There’s just one more spirit in his house, and I wish I had never brushed up against it. I could sense nothing but pure evil rolling off of this… this thing. I felt this vile thing in my best friends house and slammed up my walls, refusing to let them down until I was safely back at home.
I got a text from my friend all of the sudden that sent me into a panic. All it said was, “Sandy? Are you okay? The thing isn’t at my house anymore”. I felt sick to my stomach, knowing that it had followed me before I felt it press against the glass of the window beside my bed. I don’t know how to accurately describe pure evil but I’ll do my best. I never saw it because if I had gotten out of my bed I don’t know what could have happened. All I remember is the sensation of feeling a tar covered hand, or a hand made out of tar maybe, pressing against my window. I felt the window start to give just as I sensed my grandparents coming to my aid.
I got the visual, clear as day, of my grandparents sitting vigilant beside me for the rest of the night to ensure that I stayed safe. I haven’t felt alone ever since.
Credit Link: http://glitterninja73.tumblr.com
For ages I have watched you – no, not you as in YOU, you as in the whole human race – and trust me when I say that you people ain’t worth shit.
Before i expand on that, let me tell you a thing or two about myself
I am……..well…… just think of me as a lawyer of sorts, I watch as you come into this realm and i watch when you leave, I’m always there with you, there’s not even a definite “there” for me, I am what you call, onipresent, i’m everywhere at all times. No , i’m not your “god” or anything like that, not your current one anyway, like i said before, jus think of me as a lawyer, not always YOUR lawyer, but a lawyer nonetheless.
My job description is simple, I should watch every second of your lifes and take notes on keypoints. That said, i don’t care about that redlight you ran 60 miles faster than the limit, or when you didn’t pay the pension or skipped jury duty. Those rules does not concern me, what I do care about, is that one time when you felt like punching someone but you withheld your fist, that one time you realized that the cashier gave you an extra dollar but you didn’t gave it back, the way you handle rejection, etc., the small things, i look at your feelings and your intentions, and then i make notes.
Now now, don’t go thinking that i don’t notice the big events, like, if you commit suicide or when you kill someone. The only cardinal rule here is that you can’t kill, not even yourself, sometimes exceptions are made, sure, because They know that some of Their creations are monsters and because of Their own rules, there’s nothing They can do about it.
Who are They?- you may ask me- Well, that’s the 5 dollar question ain’t it? Just move past it.
Well, now that i have explained what i am and what i do, time to tell you why i think humanity should just die out.
Trough my entire life i always remained impartial until The Judgement day, this was my job and i was the only one that could do it, but after all that time watching, seeing you destroy not only one another but the very planet that you live, without giving a single shit to the future generations, there’s no doubt left in my mind, there’s just no place for the likes of you here. Where’s here? Here is what happen after you “die”, yeah, “die”, because you don’t really die, you are born.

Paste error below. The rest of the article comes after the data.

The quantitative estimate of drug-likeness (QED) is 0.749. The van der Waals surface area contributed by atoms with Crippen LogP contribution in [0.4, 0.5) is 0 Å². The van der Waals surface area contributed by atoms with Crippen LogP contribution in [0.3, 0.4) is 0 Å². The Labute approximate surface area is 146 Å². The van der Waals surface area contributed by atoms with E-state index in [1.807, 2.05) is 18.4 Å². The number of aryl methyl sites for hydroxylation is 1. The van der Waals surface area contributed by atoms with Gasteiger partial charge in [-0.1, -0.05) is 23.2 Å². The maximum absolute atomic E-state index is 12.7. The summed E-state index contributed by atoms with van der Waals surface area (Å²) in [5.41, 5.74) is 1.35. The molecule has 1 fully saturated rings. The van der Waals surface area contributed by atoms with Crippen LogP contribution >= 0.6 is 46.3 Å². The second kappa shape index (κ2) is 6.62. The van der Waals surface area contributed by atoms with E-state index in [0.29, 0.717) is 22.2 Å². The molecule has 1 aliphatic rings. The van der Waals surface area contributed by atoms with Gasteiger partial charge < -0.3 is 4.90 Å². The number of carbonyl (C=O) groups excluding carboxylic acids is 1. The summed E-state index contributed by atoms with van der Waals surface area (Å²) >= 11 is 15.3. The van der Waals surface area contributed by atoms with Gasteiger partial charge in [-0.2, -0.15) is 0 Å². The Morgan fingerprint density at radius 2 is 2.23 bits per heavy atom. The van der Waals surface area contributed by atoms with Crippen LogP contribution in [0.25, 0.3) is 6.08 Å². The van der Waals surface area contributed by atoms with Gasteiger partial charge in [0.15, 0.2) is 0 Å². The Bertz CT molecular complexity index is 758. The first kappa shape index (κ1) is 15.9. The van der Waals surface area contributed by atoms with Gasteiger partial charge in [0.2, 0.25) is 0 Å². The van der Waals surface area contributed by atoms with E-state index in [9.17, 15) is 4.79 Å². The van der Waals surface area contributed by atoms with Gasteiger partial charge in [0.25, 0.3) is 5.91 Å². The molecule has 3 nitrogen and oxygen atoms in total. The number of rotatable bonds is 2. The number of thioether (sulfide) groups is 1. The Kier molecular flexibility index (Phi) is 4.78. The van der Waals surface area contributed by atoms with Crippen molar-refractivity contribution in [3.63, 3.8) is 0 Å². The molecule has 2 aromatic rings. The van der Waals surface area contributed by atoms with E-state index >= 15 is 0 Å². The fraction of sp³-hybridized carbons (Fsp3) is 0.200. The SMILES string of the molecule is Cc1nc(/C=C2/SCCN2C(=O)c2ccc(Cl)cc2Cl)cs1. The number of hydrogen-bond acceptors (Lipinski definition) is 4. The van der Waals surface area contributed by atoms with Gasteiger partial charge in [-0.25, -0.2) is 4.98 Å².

I’ll explain it to you in simple terms, it will probably cost me my job and most likely my life, if I already didn’t lose’em by now, but anything is better than watching one more second of you.
As I said, I am a lawyer of sorts, I am always with you, some of you with a very high psychich abilities can even sense me – Little bit of trivia; that’s where the whole “guardian angel” thing came from – The notes i take are used when you “die”, to construct your case or destroy you, and i mean that quite literally.
Now, you were put there for a reason, They created you and wanted to test you, all this, your entire life, no, humanity’s entire history since the first man, it was a test designed to see if you were worth of what you would call “heaven”. And now you ask me: “If they created me so surely I am worthy of heaven, if not, why’d They even create heaven?”. Heaven is ancient, it pre-dates even me, and it’s dying slowly, They need to repopulate it. So they created you and gave you free will and gave me, one of their last, the job to watch your actions and council Them in The Judgement.
Now for the fun bit, The Judgement.
The Judgement is what happens when you “die” on Earth, depending on your actions I will either aid you on your case and help you get to heaven, or i’ll show proof that you don’t deserve it. Believe me, very few of you really deserve it. If you pass The Judgement, then you can join the ranks of what you would call “angels” in heaven, but if you were to fail, then you would know what you call “hell” and then be reborn again after several years. Yes, reborn again, humanity’s number is finite, they send you to hell to try to teach you a lesson, but sometimes you don’t learn and they just erase you.
The whole judgement, depends mostly on me and my notes on you.
And I am sick and tired of you.